June 28, 2010
I love antiquated words. Some of the best stories about the origins of words come from a book called I Love It When You Talk Retro, by Ralph Keyes.
• The word “widget” comes from a 1924 play called Beggar on Horseback, by George S. Kaufman and Marc Connelly.
• “Taken aback” is a sailing term for those unfortunate times that the wind suddenly turns your sails around.
• The phrase “can’t walk and chew gum at the same time” is really not correct. The real saying came from Lyndon Johnson, who said of Gerald Ford (at that time, a Republican congressman from Michigan) that he couldn’t “fart and chew gum at the same time.” Newspapers cleaned it up for general readers.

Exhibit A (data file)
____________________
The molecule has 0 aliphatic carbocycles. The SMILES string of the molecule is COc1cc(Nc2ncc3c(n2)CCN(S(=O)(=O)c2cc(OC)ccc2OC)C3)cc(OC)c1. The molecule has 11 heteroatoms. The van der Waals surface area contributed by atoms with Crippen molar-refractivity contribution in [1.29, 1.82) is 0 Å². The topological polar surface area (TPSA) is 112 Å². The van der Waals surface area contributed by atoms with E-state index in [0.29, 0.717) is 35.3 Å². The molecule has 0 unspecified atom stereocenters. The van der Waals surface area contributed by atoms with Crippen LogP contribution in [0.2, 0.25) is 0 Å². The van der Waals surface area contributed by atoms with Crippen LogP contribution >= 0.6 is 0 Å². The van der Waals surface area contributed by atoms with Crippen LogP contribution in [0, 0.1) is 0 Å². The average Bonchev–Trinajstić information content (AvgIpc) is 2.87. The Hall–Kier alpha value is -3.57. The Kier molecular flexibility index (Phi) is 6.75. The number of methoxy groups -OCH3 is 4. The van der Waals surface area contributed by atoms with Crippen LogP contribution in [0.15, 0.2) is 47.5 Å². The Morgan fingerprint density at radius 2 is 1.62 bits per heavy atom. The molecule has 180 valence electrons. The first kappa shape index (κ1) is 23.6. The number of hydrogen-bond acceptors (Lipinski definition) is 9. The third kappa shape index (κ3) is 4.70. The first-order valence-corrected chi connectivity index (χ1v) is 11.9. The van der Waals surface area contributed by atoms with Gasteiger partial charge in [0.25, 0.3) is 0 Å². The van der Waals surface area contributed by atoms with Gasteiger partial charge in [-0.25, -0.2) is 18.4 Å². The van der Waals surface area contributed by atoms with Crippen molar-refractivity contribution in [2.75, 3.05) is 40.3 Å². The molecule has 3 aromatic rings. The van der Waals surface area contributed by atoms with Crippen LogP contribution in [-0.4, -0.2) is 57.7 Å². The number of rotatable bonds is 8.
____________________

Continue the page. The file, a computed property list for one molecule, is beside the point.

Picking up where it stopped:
• “Bimbo” is another great word. It’s a contraction of the Italian word for baby, “bambino.” And up until the 1920s, “bimbo” referred to men of loose morals.
• “Reading the riot act” to someone comes from King George I’s time, when he demanded Parliament to pass the Riot Act of 1714 “for preventing tumults and riotous assemblies.”